Jeremy Saulnier’s thriller – released theatrically and on Netflix this week – set in an isolated Alaskan village will satisfy no one
The news that Jeremy Saulnier was making his next film for Netflix was disappointing, to say the least. Saulnier thinks long and hard about the textures of his films. Blue Ruin is a stark, melancholy meditation on the futility of revenge that looks as miserable as its characters feel, while Green Room is a grotty punk nightmare about American fascism. The idea of someone discovering his new movie on a tablet just stings, you know?
Fortunately, Hold The Dark is getting some theatrical play after all, screening at TIFF earlier this month and opening for at least a week at the Lightbox, where its visual splendour and Dolby Atmos soundscape can be properly appreciated. If you’re a fan, you should definitely make the effort to see it on a big screen. Even if you’re likely to be disappointed by the movie itself.
With Hold The Dark, Saulnier and his regular collaborator Macon Blair trade the intimacy and focus of their previous films for a sprawling, ambitious adaptation of William Giraldi’s novel. Russell Core (Jeffrey Wright) is a wolf expert who travels to a remote Alaskan village at the request of a mother (Riley Keough) who insists her son has been taken by a rogue pack. But Russell soon discovers the wolves are the least of his problems.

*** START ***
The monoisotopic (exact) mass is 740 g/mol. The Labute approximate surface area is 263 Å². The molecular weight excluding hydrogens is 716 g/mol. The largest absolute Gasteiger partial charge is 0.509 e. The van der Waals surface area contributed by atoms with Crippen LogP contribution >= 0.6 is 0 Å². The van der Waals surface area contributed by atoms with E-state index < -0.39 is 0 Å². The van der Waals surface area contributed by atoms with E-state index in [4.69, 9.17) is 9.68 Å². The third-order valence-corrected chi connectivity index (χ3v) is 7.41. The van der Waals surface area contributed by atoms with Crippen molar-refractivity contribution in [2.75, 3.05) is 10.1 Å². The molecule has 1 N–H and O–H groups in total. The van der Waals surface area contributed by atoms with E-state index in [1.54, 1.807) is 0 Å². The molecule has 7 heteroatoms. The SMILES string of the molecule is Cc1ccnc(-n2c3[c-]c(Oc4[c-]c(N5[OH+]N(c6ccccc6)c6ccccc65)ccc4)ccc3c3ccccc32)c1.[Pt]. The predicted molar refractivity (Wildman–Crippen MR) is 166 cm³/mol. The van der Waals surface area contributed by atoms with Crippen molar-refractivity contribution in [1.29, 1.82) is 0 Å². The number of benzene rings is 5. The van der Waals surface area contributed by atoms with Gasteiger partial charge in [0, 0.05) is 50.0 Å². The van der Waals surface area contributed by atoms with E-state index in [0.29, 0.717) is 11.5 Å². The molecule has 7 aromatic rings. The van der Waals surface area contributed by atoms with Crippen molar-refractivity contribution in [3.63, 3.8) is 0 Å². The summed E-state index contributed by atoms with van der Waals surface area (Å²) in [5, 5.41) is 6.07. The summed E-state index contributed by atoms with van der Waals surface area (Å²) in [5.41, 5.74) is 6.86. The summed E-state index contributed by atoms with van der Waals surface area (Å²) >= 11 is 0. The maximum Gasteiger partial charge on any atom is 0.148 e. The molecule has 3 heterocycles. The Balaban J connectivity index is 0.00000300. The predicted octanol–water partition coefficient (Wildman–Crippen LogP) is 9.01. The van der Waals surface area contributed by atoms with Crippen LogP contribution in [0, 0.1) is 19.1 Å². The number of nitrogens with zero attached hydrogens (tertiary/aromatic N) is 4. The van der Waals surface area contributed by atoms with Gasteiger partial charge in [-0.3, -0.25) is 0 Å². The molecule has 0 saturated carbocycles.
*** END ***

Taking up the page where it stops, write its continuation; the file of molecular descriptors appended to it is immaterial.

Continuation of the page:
Saulnier and Blair set things in motion quickly, also introducing Alexander Skarsgård as Keough’s husband, a soldier serving in Iraq. He has a very clear moral code and a very large knife, and when events conspire to send him home we can only expect uglier things to follow.
While the graphic violence – or the confidence with which that violence is delivered – won’t surprise anyone who’s seen Saulnier’s previous films, the fact that Hold The Dark goes quickly off the rails probably will.
Blair and Saulnier render Giraldi’s plot as a jumble of disquieting images and inexplicable character choices basically, people just start killing each other in order to drive the plot toward a final confrontation that will satisfy no one. (That said, a certain demographic of film fans will be talking about the film’s central set piece – built around an explosive, sustained act of violence – for a very long time.)
It looks great, but it doesn’t say anything. And given the quality of Saulnier’s previous films, that makes Hold The Dark a real disappointment.
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